Errors and Omissions (E&O)

Errors and Omissions (E&O)

Errors and Omissions Insurance (E&O)

Professional liability insurance, also called Professional Indemnity Insurance, protects professional practitioners such as architects, lawyers, physicians, and accountants against potential negligence claims made by their patients/clients.

Professional liability insurance may take on different names depending on the profession. For example, professional liability insurance in reference to the medical profession may be called Medical Malpractice. Notaries public may take out errors and omissions insurance (E&O). Other potential E&O policyholders include, for example, real estate brokers, home inspectors, appraisers, and website developers. There are also specific E&O policies for technology companies, such as software developers, technology consultants and other creators of technology. This coverage focuses on the failure to perform, financial loss and error or omission of the products or services sold. Additional coverage for breach of warranty, intellectual property, personal injury, security and cost of contract can be added.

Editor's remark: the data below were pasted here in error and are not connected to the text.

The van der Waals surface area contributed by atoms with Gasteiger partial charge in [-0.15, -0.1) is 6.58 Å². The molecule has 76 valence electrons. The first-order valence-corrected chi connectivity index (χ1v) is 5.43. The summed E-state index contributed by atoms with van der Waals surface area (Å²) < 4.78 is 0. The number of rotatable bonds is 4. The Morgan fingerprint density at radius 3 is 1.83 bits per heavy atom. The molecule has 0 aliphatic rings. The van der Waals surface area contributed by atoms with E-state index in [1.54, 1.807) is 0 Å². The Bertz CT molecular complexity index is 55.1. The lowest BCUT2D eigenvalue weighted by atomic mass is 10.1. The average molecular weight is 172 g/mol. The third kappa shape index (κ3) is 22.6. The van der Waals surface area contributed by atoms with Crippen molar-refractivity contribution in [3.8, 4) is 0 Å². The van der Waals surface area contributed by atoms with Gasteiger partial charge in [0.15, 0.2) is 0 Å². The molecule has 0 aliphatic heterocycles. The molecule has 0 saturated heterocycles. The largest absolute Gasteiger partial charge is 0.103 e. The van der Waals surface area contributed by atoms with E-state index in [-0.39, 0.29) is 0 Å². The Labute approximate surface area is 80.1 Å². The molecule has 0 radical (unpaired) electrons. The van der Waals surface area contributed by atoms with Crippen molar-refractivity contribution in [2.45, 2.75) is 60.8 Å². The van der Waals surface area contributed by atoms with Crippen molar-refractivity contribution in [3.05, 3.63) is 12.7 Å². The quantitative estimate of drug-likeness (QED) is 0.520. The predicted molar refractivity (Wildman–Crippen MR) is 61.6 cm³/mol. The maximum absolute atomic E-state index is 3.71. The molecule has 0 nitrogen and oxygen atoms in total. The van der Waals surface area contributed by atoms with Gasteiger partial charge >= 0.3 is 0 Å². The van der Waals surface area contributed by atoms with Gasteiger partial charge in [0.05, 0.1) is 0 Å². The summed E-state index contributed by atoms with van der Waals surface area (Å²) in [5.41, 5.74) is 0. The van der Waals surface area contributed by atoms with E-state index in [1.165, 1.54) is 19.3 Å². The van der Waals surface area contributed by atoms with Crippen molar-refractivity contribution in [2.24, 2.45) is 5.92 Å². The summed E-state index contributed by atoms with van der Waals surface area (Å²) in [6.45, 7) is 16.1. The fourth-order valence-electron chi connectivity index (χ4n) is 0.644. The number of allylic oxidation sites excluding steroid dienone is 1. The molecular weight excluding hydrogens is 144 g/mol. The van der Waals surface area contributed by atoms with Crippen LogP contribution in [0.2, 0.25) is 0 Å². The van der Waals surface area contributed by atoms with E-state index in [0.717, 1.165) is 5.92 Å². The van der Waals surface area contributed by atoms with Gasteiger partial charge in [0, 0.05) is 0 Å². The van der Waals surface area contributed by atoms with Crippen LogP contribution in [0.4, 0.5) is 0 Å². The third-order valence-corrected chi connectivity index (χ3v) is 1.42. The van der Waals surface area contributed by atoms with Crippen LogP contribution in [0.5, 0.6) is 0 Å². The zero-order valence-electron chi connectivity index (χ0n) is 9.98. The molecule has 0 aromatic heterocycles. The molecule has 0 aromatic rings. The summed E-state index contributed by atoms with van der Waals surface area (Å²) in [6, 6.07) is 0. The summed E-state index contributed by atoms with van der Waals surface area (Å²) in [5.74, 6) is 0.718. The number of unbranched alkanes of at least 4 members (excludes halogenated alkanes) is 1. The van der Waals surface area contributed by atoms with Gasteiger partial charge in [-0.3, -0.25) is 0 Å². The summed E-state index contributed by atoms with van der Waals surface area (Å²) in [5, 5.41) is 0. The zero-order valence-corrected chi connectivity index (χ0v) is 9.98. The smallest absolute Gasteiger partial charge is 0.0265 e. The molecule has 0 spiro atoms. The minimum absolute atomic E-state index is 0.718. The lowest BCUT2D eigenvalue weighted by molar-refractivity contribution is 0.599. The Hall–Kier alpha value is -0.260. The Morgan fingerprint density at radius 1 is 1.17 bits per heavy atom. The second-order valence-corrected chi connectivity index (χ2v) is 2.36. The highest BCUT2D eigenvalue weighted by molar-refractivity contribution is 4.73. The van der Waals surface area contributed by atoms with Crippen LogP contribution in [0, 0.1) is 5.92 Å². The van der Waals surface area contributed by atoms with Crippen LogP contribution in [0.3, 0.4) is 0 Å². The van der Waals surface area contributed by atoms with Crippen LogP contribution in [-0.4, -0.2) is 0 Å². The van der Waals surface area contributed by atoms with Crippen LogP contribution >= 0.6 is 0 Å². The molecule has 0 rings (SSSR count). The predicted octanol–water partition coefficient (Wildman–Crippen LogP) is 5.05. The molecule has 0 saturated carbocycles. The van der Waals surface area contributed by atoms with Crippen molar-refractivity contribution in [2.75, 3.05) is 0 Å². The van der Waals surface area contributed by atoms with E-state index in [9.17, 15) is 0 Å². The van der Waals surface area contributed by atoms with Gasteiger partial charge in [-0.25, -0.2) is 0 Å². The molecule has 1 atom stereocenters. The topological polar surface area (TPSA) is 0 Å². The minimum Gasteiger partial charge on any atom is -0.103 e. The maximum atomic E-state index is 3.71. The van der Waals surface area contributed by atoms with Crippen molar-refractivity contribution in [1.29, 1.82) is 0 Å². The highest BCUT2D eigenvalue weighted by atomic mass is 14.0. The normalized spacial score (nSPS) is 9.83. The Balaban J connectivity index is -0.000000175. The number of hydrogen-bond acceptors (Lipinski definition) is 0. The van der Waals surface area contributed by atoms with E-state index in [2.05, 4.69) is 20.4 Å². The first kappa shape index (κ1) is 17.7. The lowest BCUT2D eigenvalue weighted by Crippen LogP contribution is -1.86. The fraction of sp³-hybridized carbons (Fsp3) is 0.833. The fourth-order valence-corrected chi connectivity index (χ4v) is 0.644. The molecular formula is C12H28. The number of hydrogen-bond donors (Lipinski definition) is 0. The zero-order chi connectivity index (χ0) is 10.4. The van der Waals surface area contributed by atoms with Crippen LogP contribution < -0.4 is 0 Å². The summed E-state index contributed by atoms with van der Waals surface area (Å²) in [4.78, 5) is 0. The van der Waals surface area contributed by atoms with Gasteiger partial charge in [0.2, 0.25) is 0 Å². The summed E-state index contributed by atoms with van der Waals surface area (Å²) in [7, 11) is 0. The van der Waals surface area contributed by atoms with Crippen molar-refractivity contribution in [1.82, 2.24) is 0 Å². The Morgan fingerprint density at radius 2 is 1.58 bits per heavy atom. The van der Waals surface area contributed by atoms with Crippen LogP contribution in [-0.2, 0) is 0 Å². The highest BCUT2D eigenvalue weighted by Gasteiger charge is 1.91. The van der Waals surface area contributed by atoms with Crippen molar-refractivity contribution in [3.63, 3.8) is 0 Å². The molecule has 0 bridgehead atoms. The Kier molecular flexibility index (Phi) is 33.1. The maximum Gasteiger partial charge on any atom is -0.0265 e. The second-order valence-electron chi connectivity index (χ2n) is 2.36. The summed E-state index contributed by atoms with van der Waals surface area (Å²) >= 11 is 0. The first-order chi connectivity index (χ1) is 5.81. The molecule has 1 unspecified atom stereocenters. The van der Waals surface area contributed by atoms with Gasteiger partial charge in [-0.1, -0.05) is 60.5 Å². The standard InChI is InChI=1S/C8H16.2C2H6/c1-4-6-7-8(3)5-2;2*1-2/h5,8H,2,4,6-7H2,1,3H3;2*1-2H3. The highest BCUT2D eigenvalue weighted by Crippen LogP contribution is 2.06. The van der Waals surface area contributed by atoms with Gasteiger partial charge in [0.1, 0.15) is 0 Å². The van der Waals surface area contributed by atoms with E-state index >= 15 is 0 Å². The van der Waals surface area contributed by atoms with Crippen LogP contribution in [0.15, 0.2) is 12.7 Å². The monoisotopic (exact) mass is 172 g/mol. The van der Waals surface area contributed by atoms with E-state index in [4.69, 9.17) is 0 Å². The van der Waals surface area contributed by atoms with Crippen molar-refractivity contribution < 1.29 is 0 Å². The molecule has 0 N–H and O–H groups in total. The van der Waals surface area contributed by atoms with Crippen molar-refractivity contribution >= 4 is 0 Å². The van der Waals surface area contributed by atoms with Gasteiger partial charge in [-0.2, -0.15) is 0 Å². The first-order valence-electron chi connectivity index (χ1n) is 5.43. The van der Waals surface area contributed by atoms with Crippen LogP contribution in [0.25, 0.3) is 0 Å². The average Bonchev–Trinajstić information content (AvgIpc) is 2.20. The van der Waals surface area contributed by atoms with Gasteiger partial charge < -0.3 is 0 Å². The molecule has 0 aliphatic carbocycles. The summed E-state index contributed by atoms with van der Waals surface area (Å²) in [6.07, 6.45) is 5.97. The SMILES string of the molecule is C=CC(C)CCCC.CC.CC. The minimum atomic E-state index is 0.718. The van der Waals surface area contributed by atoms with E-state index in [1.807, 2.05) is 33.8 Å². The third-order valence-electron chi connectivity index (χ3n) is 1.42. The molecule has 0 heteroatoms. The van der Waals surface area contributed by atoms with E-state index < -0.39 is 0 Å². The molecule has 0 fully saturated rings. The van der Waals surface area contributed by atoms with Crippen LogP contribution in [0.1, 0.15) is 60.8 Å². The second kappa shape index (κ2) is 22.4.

The primary reason for professional liability coverage is that a typical general liability insurance policy will only respond to a bodily injury, property damage, personal injury or advertising injury claim. The above mentioned professional services and products can cause claims without causing a bodily injury, property damage, personal injury or advertising injury. Common reasons alleged in making claims on these policies are negligence, misrepresentation, violation of good faith and fair dealing, and inaccurate advice. For example, if a software product fails to perform properly, it may not cause physical damages, personal or advertising injuries, therefore the general liability policy would not be triggered. It may, however, directly cause financial losses which could potentially be attributed to the software developer’s misrepresentation of the product capabilities.

Professional liability insurance policies are generally set up based on a claims-made basis, meaning that the policy only covers incidents that occurred during the timeframe in which the coverage was active. It is important to continue your coverage, because cancelling the policy, will in effect, make it as if you never had coverage.

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